"Try to leave out the part that readers tend to skip." Elmore Leonard
Great points. I especially love the quote above. But I have to disagree about the continued hatred of other words than "said" in dialog tags. Sometimes (but not too frequently) it really is okay to use something else, so long as it actually adds needed meaning instead of distracts. And, sometimes, it's even okay to add more description to a tag.*
Perhaps, for example, your pov is close in so that the reader needs to know what your character intends by saying something. Perhaps you don't want to spell out that your character is lying, so the most expedient and clear means of relaying that to the reader (or possibly underscoring the point so they don't miss it because it's subtle) is to have your dialog be "he lied."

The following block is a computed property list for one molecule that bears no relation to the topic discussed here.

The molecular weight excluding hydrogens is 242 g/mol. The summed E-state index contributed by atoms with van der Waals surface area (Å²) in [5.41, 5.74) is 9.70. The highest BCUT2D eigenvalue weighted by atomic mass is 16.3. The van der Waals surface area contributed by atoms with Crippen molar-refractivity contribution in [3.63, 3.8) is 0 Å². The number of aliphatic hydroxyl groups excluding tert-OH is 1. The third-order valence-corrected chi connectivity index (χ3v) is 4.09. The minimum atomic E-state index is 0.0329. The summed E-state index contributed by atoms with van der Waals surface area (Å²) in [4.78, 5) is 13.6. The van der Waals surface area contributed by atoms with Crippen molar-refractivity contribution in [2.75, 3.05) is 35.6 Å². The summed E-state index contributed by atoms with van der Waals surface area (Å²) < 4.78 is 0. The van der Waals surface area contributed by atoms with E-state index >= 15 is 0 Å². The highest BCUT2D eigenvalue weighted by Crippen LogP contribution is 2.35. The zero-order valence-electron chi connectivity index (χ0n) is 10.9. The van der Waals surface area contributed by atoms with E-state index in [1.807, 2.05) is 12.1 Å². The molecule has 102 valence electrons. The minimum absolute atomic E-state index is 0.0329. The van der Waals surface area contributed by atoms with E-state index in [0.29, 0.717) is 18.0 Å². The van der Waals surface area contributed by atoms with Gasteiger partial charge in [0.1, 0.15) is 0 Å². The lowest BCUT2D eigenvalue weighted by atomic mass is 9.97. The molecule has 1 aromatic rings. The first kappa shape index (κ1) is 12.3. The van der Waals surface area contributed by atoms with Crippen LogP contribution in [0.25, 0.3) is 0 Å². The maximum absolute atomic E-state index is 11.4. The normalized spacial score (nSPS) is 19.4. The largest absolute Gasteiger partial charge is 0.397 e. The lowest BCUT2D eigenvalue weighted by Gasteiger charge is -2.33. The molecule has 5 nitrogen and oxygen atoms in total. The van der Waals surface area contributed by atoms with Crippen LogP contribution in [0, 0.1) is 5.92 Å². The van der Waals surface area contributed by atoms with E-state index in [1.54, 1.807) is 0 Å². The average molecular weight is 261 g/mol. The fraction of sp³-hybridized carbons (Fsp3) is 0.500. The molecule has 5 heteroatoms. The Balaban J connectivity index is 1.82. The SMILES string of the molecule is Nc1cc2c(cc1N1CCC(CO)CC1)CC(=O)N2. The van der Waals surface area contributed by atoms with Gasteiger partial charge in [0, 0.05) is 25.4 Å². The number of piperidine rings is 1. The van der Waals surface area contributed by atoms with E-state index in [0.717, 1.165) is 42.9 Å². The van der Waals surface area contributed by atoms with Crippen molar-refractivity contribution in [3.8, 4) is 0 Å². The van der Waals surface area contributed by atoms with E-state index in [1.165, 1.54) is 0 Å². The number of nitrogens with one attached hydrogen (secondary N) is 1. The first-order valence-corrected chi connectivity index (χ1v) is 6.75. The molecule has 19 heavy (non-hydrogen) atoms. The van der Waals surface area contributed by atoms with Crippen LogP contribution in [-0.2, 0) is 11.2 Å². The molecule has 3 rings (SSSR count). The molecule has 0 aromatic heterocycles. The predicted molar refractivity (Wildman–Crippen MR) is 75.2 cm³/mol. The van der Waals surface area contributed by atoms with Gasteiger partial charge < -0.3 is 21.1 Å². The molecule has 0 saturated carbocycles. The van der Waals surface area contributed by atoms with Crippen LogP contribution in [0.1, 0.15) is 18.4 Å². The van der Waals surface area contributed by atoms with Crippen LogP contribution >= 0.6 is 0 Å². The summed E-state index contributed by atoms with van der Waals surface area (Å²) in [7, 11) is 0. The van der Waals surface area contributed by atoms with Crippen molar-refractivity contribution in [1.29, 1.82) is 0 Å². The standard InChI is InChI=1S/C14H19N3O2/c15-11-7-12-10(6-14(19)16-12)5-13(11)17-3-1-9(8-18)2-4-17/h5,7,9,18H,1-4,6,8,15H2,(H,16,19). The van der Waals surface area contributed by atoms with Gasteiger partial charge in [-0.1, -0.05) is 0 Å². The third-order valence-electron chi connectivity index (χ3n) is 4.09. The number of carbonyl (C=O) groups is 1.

"How are you feeling, Joe?"
"Miserable," he lied in a husky voice. "I'll have to leave early for a doctor appointment at three."
Yes, you could have him say it (he said in a husky voice); but lied seems acceptable to me.
Then there are the Tom Swiftys that a crit group member of mine hates. Even one usage in a novel was grounds to break out the firing squad on the writer in question!
Sure, saying something like '"Yes," Tom said swiftly' is really awkward and does indeed call unfortunate attention to the writing; but occasionally it makes sense. Very very occasionally. Possibly almost never. But I don't believe it's okay to toss out every option. Seems like bandwagoneering* to me!
Never using anything but said just seem dull. Just be advised these rules are not carved in metaphorical stone. You can break them, for the right reasons, and probably not all that often.
*You like that? I made it up all by myself. You can bandwagoneer me and use it if you like, though. I won't charge you or anything! In fact, I'll uncopyright the use of bandwagoneer (verb or noun) right now.